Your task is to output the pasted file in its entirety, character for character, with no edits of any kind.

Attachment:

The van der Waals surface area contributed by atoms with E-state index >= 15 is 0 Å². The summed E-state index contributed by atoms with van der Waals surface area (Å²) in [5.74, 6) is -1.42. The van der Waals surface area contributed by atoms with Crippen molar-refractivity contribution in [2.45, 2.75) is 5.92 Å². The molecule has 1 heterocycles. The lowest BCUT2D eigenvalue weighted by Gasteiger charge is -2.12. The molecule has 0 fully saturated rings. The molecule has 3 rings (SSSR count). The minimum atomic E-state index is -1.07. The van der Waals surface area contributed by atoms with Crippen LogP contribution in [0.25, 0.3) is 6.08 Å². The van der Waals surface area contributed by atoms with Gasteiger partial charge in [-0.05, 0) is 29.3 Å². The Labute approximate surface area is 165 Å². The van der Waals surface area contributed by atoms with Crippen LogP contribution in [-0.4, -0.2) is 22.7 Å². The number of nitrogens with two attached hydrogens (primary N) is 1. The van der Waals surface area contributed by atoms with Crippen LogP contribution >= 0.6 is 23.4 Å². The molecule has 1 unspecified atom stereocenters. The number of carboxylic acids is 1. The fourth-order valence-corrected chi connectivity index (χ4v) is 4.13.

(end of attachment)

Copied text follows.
The van der Waals surface area contributed by atoms with E-state index >= 15 is 0 Å². The summed E-state index contributed by atoms with van der Waals surface area (Å²) in [5.74, 6) is -1.42. The van der Waals surface area contributed by atoms with Crippen molar-refractivity contribution in [2.45, 2.75) is 5.92 Å². The molecule has 1 heterocycles. The lowest BCUT2D eigenvalue weighted by Gasteiger charge is -2.12. The molecule has 0 fully saturated rings. The molecule has 3 rings (SSSR count). The minimum atomic E-state index is -1.07. The van der Waals surface area contributed by atoms with Crippen LogP contribution in [0.25, 0.3) is 6.08 Å². The van der Waals surface area contributed by atoms with Gasteiger partial charge in [-0.05, 0) is 29.3 Å². The Labute approximate surface area is 165 Å². The van der Waals surface area contributed by atoms with Crippen LogP contribution in [-0.4, -0.2) is 22.7 Å². The number of nitrogens with two attached hydrogens (primary N) is 1. The van der Waals surface area contributed by atoms with Crippen LogP contribution >= 0.6 is 23.4 Å². The molecule has 1 unspecified atom stereocenters. The number of carboxylic acids is 1. The fourth-order valence-corrected chi connectivity index (χ4v) is 4.13.